The sequester, in which $85 billion in budget cuts are set to be approved, could affect "What's for Dinner?"
The U.S. Department of Agriculture stated it will be forced to furlough meat inspectors, which could have a direct impact on the meat supply.
"You cannot run a meat facility without government inspection. It's as simple as that," said Vice President and General Manager of Cargill Meat John Niemann.
If production at Cargill, a meat distributor in Fresno that sells to valley meat markets, stores and restaurants, were to come to a stop the affects could be detrimental.
"We take one day out of production the next day their meat cases are empty, two days later people might be lining up looking for food, three days later we have a meat crisis on our hands," said Niemann.
Everyday an equivalent of four million meals are produced at Cargill, that's equal to 20 million quarter pound hamburgers every week.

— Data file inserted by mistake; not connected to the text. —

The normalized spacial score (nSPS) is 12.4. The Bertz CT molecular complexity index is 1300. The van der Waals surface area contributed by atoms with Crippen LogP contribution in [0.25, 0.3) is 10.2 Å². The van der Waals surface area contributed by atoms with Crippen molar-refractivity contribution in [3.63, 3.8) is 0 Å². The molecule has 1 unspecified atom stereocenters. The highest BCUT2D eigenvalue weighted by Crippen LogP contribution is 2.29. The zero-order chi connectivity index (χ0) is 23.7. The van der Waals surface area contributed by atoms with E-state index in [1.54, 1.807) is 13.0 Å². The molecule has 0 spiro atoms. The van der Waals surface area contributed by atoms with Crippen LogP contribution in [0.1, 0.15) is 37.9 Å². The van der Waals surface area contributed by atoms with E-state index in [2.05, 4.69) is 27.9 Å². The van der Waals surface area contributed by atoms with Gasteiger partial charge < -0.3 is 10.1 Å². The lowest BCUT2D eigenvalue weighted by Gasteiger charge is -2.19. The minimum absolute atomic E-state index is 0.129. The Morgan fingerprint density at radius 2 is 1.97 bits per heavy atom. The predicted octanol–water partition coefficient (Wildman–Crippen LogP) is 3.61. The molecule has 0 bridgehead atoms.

For safety reasons, every pound, every slab must be inspected. The U.S. Department of Agriculture said sequestration would force it to lay off 8,400 meat inspectors for 15 days.
"If all California meat inspectors can't work on a Friday or a Monday it would be 24 hours and everyone would notice," said Cargill, speaking at a press conference Friday held in Fresno by Congressman Jim Costa.
Less food also means higher prices.
There is another, less catastrophic, option on the table: rolling furloughs. It would mean one or two fewer inspectors at each location. The disruption in the supply chain would be minimal.
It is up to the U.S.D.A. which option to choose.
Congressman Costa said the choice is clear. "If they have to implement these furloughs that they do it in a way that employs common sense that minimizes the impact."
Meat inspectors must be given a 30-day notice of a furlough, so it could be weeks or months before the industry is affected.
We made some calls to several meat markets in the area. None of the managers had heard of any supply issues, yet.